The sad recent fate of historic Colonial Inn
No building is more beloved by the people of Hillsborough than the Colonial Inn. It was built in 1838 and originally called the Orange Hotel. Folks recognized the special nature of the hotel right off the bat. Here is part of an ad that was published by the original owner, Isaac Spencer:
“This large and commodious establishment is now open. . . . . . No expense or pains will be spared to give it character abroad. Customers may rest assured that his accommodations will be good.”
In 1860, when owned by the Stroud family, it had 10 boarders, and several laborers.
Although the inn was well received and enjoyed by the public from 1838 until 2001, the owners of the property did not fare so well. The inn survived the Civil War, but the Stroud family lost the property by foreclosure in 1868.
Ownership of the inn has passed through many hands. This article only lists a few of them. Henry Brown and Charles Latimer probably lost the property through bankruptcy. David Parks purchased the Hotel in 1868 and called it the Occoneechee Hotel. He drastically remodeled the inn. In 1900, the inn appeared to be somewhat rundown.
In 1908, Thomas A. Corbin purchased the property and renamed it the "Corbinton Inn," Then, in 1921, W. L Foushee bought the property and named it the Colonial Inn. He expanded the structure.
In 1946, when the inn was in serious disrepair, Paul Henderson purchased it. We owe him our thanks, for he renovated the structure -- perhaps keeping it from being abandoned. He added a "fine-dining" restaurant. Henderson sold it to Charles and Ann Crawford in 1952. During this time the inn had a high reputation. The menu listed Salisbury steak at 90 cents and the desert for about 15 cents.
The Crawfords operated the business until they sold it to James and Maxine Freeman in 1969. James, a well-known builder in Hillsborough, expanded the structure.
What a joy it was to eat in the restaurant! The waitresses were dressed in “old-timey” clothes just as was done in the 1800s. The food was excellent and the waitresses were warm and friendly. The floors creaked as you walked on them, and the feeling of having a meal in an inn built in the 1800’ was a special and unique experience.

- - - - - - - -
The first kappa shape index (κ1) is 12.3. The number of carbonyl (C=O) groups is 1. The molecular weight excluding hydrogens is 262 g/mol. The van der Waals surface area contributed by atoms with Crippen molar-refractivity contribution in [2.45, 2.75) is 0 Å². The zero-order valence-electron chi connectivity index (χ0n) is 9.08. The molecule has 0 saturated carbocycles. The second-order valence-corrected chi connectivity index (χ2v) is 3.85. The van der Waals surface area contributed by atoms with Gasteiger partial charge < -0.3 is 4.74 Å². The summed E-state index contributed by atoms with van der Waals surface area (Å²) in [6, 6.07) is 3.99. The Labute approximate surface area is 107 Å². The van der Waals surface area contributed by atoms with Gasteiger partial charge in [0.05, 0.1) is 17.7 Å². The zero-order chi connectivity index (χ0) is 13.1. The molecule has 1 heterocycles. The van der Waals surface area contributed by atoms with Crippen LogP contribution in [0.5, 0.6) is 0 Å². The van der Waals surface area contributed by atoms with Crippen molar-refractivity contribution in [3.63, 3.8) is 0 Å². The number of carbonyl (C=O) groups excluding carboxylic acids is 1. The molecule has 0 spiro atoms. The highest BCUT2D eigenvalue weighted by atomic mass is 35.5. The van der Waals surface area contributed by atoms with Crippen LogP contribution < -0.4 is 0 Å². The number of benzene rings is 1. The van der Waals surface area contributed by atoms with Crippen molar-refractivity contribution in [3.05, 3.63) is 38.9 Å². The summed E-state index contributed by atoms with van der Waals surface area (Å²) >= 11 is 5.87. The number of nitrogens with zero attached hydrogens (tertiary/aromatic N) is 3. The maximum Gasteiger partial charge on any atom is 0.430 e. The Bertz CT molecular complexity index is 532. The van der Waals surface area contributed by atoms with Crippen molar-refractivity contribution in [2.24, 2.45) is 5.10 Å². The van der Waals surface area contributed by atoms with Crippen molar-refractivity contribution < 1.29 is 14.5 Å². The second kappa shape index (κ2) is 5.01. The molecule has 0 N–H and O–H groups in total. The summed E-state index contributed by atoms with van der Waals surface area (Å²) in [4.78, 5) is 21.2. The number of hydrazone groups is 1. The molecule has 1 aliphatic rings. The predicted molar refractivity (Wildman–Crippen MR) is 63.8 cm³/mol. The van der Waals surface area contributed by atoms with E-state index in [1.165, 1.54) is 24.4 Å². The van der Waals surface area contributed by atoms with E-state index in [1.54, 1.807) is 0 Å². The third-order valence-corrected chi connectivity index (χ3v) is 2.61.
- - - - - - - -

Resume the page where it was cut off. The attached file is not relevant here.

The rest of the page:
The inn continued to deteriorate. It was acquired by Francis Henry in 2001 by foreclosure. In 2004, Hillsborough notified Henry that the inn was undergoing demolition by neglect. In 2008 Hillsborough charged him with demolition by neglect. In 2009, Hillsboro sued Henry (Colonial Inn LLC) and later that year found that Henry had failed to comply with the court order. In short, he had not made the required repairs.
Hillsborough again sued Henry and the court ordered repairs to be done by May 2011. The repairs were not done, and Henry was ejected from the building in 2012.
Now, when I walk past the Colonial Inn, I wince. The historic inn, which survived for 176 years, is in utter disrepair.
The actions of Hillsborough have been slow because they have to comply with difficult laws and also wanted to be fair to Henry. The town has a judgment against the Colonial Inn for $5000. It has not been paid.
Back in 2001, when Henry bought the inn, people assumed he would make repairs to it.
Now we know: Henry does not significantly improve property. He buys deteriorating properties and then lets them decay. That is what he did with the Rathskeller restaurant, which closed and was liquidated. He bought the Dey house on Easy Rosemary Street. Then it was demolished.
Henry applied for a permit to destroy the Colonial Inn. The Hillsborough Historic District Commission denied the request.
If someone is able to buy the property, Hillsborough could give incentive money to the buyer, to be used in the new construction. Also, the buyer could sell stock in the venture. Chances are that many Orange County residents would buy the stock, even if it is risky. It would give them the opportunity to do their part in the reconstruction of the Colonial Inn!!
Stanley Peele is a retired judge and a regular Chapel Hill Herald columnist.